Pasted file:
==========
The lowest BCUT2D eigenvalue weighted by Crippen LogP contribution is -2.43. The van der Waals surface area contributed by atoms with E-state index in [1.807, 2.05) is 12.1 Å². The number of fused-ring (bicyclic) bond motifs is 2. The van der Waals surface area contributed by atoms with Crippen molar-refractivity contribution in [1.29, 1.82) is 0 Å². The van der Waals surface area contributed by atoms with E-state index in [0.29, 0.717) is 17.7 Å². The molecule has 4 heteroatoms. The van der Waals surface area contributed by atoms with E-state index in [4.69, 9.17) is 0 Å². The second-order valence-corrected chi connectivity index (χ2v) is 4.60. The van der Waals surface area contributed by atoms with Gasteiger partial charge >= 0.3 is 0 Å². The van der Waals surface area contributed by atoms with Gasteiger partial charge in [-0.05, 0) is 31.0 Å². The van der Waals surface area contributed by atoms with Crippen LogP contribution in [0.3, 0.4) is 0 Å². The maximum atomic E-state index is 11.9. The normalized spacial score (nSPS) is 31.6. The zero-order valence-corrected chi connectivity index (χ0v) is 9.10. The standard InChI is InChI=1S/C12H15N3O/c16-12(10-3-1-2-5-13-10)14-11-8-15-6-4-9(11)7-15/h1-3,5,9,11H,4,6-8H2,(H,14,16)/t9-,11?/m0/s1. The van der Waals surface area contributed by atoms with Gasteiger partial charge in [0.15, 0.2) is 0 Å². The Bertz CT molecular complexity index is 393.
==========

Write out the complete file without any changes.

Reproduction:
The lowest BCUT2D eigenvalue weighted by Crippen LogP contribution is -2.43. The van der Waals surface area contributed by atoms with E-state index in [1.807, 2.05) is 12.1 Å². The number of fused-ring (bicyclic) bond motifs is 2. The van der Waals surface area contributed by atoms with Crippen molar-refractivity contribution in [1.29, 1.82) is 0 Å². The van der Waals surface area contributed by atoms with E-state index in [0.29, 0.717) is 17.7 Å². The molecule has 4 heteroatoms. The van der Waals surface area contributed by atoms with E-state index in [4.69, 9.17) is 0 Å². The second-order valence-corrected chi connectivity index (χ2v) is 4.60. The van der Waals surface area contributed by atoms with Gasteiger partial charge >= 0.3 is 0 Å². The van der Waals surface area contributed by atoms with Gasteiger partial charge in [-0.05, 0) is 31.0 Å². The van der Waals surface area contributed by atoms with Crippen LogP contribution in [0.3, 0.4) is 0 Å². The maximum atomic E-state index is 11.9. The normalized spacial score (nSPS) is 31.6. The zero-order valence-corrected chi connectivity index (χ0v) is 9.10. The standard InChI is InChI=1S/C12H15N3O/c16-12(10-3-1-2-5-13-10)14-11-8-15-6-4-9(11)7-15/h1-3,5,9,11H,4,6-8H2,(H,14,16)/t9-,11?/m0/s1. The van der Waals surface area contributed by atoms with Gasteiger partial charge in [0.15, 0.2) is 0 Å². The Bertz CT molecular complexity index is 393.